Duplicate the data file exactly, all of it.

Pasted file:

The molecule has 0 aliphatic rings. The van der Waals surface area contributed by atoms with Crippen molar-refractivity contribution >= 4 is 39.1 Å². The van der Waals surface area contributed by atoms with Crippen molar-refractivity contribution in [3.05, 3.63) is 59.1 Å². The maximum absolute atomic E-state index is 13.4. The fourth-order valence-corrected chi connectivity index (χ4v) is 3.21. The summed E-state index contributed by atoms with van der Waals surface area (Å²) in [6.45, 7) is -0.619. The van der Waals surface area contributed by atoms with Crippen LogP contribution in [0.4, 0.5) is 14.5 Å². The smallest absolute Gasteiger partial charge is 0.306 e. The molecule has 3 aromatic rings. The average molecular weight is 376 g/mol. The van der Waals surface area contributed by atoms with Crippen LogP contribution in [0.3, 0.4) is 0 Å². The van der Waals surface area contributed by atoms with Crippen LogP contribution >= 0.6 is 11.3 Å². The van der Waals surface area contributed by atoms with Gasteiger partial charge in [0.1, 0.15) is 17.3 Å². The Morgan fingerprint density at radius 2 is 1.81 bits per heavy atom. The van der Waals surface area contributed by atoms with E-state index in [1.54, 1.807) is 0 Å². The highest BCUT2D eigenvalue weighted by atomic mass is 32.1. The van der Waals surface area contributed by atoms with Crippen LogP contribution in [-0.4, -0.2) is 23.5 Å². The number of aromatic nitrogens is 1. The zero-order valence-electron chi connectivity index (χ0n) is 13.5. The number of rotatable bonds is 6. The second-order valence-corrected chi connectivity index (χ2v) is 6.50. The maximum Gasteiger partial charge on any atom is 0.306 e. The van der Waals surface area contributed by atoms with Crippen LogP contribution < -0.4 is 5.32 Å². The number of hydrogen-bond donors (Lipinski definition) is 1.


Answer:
The molecule has 0 aliphatic rings. The van der Waals surface area contributed by atoms with Crippen molar-refractivity contribution >= 4 is 39.1 Å². The van der Waals surface area contributed by atoms with Crippen molar-refractivity contribution in [3.05, 3.63) is 59.1 Å². The maximum absolute atomic E-state index is 13.4. The fourth-order valence-corrected chi connectivity index (χ4v) is 3.21. The summed E-state index contributed by atoms with van der Waals surface area (Å²) in [6.45, 7) is -0.619. The van der Waals surface area contributed by atoms with Crippen LogP contribution in [0.4, 0.5) is 14.5 Å². The smallest absolute Gasteiger partial charge is 0.306 e. The molecule has 3 aromatic rings. The average molecular weight is 376 g/mol. The van der Waals surface area contributed by atoms with Crippen LogP contribution in [0.3, 0.4) is 0 Å². The van der Waals surface area contributed by atoms with Crippen LogP contribution >= 0.6 is 11.3 Å². The van der Waals surface area contributed by atoms with Gasteiger partial charge in [0.1, 0.15) is 17.3 Å². The Morgan fingerprint density at radius 2 is 1.81 bits per heavy atom. The van der Waals surface area contributed by atoms with E-state index in [1.54, 1.807) is 0 Å². The highest BCUT2D eigenvalue weighted by atomic mass is 32.1. The van der Waals surface area contributed by atoms with Crippen LogP contribution in [-0.4, -0.2) is 23.5 Å². The number of aromatic nitrogens is 1. The zero-order valence-electron chi connectivity index (χ0n) is 13.5. The number of rotatable bonds is 6. The second-order valence-corrected chi connectivity index (χ2v) is 6.50. The maximum Gasteiger partial charge on any atom is 0.306 e. The van der Waals surface area contributed by atoms with Crippen LogP contribution < -0.4 is 5.32 Å². The number of hydrogen-bond donors (Lipinski definition) is 1.